I’m not the sort of person who expects help from others. I’m more the sort of person who offers help and that means, when you’re suddenly the one receiving it, it’s not easy. But I’m blown away by what Visionwest has done for me. Every person I’ve met willingly goes out of their way to support me. If I’m feeling down, I can phone the people I know at Visionwest, and they’ll take time out to talk to me. If they’re free, they’ll even come round and see me and sit down with a cup of tea. It’s just so awesome to know there are people who believe in me.
John gives back
In the time that John has been in his Visionwest house he has gained a bit of a reputation in the local neighbourhood – he’s the lawnmowing guy. He loves mowing lawns and caring for sections and so, if he’s driving past a house where the lawns need attention, he’ll pull over, knock on the door, and offer his services for free.
It’s just something I can do to give back. If I see a lawn that needs mowing, I’ll just go and knock on the door and say, “Hey, mate, I’ve just finished a lawnmowing job and I’m on my way home and I’ve seen your lawn, can I cut it for you?” Some people look at me like they think I’m scamming them, but I just point to my car and tell them that I’ve got all the gear. Once the job’s done they are incredibly grateful. We usually sit down for a cuppa and some cake or something. We share our life stories and journeys, things like that. I love it.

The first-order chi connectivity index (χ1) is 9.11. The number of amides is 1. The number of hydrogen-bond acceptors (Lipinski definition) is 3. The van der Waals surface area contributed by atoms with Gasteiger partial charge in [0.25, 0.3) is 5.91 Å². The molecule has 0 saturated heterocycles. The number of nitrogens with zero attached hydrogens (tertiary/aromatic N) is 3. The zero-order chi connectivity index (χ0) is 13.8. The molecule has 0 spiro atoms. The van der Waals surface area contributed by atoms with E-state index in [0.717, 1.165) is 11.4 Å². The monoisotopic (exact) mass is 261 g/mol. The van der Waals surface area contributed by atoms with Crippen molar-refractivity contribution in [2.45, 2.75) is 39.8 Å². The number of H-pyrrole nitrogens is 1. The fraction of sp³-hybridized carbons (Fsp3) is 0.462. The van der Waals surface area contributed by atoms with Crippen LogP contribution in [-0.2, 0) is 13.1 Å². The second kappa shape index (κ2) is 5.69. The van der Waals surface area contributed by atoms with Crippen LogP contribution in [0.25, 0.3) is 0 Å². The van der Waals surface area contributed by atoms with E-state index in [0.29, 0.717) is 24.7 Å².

When John is asked where he thinks he would be without help from Visionwest Community Housing, he gets serious and talks quietly, “To be honest, I probably wouldn’t be here. That’s where I was when my brother came to help me. I was in the depths … couldn’t see any light. You see, being homeless can be like being in a dark tunnel. But then, you see a light at the end and it’s towards that light that you need to walk. Visionwest was that light for me. Visionwest has been my light, and I wouldn’t have what I have without them.
My real hope is that everyone who is homeless right now might find that light and walk to it. If they feel like they’re in a tunnel with no light in it, they need to keep walking because we can all walk into the light if we just get real and accept the support offered to us.
Trust me … look at me … if I can do it, anyone can do it.
Want to be inspired by another Visionwest Community Housing story? Click here.
**We understand that it is a great privilege when someone generously agrees to share their story. This blog and other material is shared with John’s permission and we thank him for his generosity.